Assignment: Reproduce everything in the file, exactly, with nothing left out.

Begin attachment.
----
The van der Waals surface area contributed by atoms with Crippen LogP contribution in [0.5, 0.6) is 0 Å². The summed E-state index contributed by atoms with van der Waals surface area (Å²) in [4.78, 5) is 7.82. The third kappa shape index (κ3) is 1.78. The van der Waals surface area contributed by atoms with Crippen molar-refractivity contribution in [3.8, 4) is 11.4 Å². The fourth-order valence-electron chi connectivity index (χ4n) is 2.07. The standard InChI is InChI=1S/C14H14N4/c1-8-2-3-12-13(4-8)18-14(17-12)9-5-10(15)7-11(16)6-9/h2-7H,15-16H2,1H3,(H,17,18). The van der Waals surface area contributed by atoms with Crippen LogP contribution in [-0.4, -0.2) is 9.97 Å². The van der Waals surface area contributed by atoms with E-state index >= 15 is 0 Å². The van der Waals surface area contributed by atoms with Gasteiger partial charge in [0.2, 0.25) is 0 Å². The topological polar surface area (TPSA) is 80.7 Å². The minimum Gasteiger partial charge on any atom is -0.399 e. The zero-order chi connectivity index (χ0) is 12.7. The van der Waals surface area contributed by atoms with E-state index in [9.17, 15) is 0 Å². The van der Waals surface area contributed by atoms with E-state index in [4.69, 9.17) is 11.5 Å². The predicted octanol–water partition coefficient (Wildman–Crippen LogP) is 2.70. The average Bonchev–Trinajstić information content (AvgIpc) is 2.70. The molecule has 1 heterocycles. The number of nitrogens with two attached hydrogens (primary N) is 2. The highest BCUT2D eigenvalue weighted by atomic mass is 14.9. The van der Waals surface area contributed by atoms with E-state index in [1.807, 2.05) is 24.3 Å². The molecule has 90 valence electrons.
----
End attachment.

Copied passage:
The van der Waals surface area contributed by atoms with Crippen LogP contribution in [0.5, 0.6) is 0 Å². The summed E-state index contributed by atoms with van der Waals surface area (Å²) in [4.78, 5) is 7.82. The third kappa shape index (κ3) is 1.78. The van der Waals surface area contributed by atoms with Crippen molar-refractivity contribution in [3.8, 4) is 11.4 Å². The fourth-order valence-electron chi connectivity index (χ4n) is 2.07. The standard InChI is InChI=1S/C14H14N4/c1-8-2-3-12-13(4-8)18-14(17-12)9-5-10(15)7-11(16)6-9/h2-7H,15-16H2,1H3,(H,17,18). The van der Waals surface area contributed by atoms with Crippen LogP contribution in [-0.4, -0.2) is 9.97 Å². The van der Waals surface area contributed by atoms with E-state index >= 15 is 0 Å². The van der Waals surface area contributed by atoms with Gasteiger partial charge in [0.2, 0.25) is 0 Å². The topological polar surface area (TPSA) is 80.7 Å². The minimum Gasteiger partial charge on any atom is -0.399 e. The zero-order chi connectivity index (χ0) is 12.7. The van der Waals surface area contributed by atoms with E-state index in [9.17, 15) is 0 Å². The van der Waals surface area contributed by atoms with E-state index in [4.69, 9.17) is 11.5 Å². The predicted octanol–water partition coefficient (Wildman–Crippen LogP) is 2.70. The average Bonchev–Trinajstić information content (AvgIpc) is 2.70. The molecule has 1 heterocycles. The number of nitrogens with two attached hydrogens (primary N) is 2. The highest BCUT2D eigenvalue weighted by atomic mass is 14.9. The van der Waals surface area contributed by atoms with E-state index in [1.807, 2.05) is 24.3 Å². The molecule has 90 valence electrons.